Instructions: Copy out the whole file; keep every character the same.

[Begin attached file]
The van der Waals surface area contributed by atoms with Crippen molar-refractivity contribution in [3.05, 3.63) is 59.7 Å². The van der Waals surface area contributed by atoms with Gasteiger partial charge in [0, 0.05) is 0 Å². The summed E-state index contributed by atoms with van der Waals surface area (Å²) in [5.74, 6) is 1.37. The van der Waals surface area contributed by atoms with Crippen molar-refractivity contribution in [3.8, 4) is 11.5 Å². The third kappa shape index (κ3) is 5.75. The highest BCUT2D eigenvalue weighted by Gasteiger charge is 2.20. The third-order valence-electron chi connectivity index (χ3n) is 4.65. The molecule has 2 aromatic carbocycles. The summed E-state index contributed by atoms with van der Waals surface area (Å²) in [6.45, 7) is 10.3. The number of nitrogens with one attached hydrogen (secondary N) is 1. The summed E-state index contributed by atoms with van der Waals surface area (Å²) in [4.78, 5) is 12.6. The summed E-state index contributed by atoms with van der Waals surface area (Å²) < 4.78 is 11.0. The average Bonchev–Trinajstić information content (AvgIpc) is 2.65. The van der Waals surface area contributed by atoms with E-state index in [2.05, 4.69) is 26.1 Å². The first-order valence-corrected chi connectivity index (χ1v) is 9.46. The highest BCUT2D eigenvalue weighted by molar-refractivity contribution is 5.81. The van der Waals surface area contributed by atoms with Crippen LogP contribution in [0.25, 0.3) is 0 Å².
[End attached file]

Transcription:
The van der Waals surface area contributed by atoms with Crippen molar-refractivity contribution in [3.05, 3.63) is 59.7 Å². The van der Waals surface area contributed by atoms with Gasteiger partial charge in [0, 0.05) is 0 Å². The summed E-state index contributed by atoms with van der Waals surface area (Å²) in [5.74, 6) is 1.37. The van der Waals surface area contributed by atoms with Crippen molar-refractivity contribution in [3.8, 4) is 11.5 Å². The third kappa shape index (κ3) is 5.75. The highest BCUT2D eigenvalue weighted by Gasteiger charge is 2.20. The third-order valence-electron chi connectivity index (χ3n) is 4.65. The molecule has 2 aromatic carbocycles. The summed E-state index contributed by atoms with van der Waals surface area (Å²) in [6.45, 7) is 10.3. The number of nitrogens with one attached hydrogen (secondary N) is 1. The summed E-state index contributed by atoms with van der Waals surface area (Å²) in [4.78, 5) is 12.6. The summed E-state index contributed by atoms with van der Waals surface area (Å²) < 4.78 is 11.0. The average Bonchev–Trinajstić information content (AvgIpc) is 2.65. The van der Waals surface area contributed by atoms with E-state index in [2.05, 4.69) is 26.1 Å². The first-order valence-corrected chi connectivity index (χ1v) is 9.46. The highest BCUT2D eigenvalue weighted by molar-refractivity contribution is 5.81. The van der Waals surface area contributed by atoms with Crippen LogP contribution in [0.25, 0.3) is 0 Å².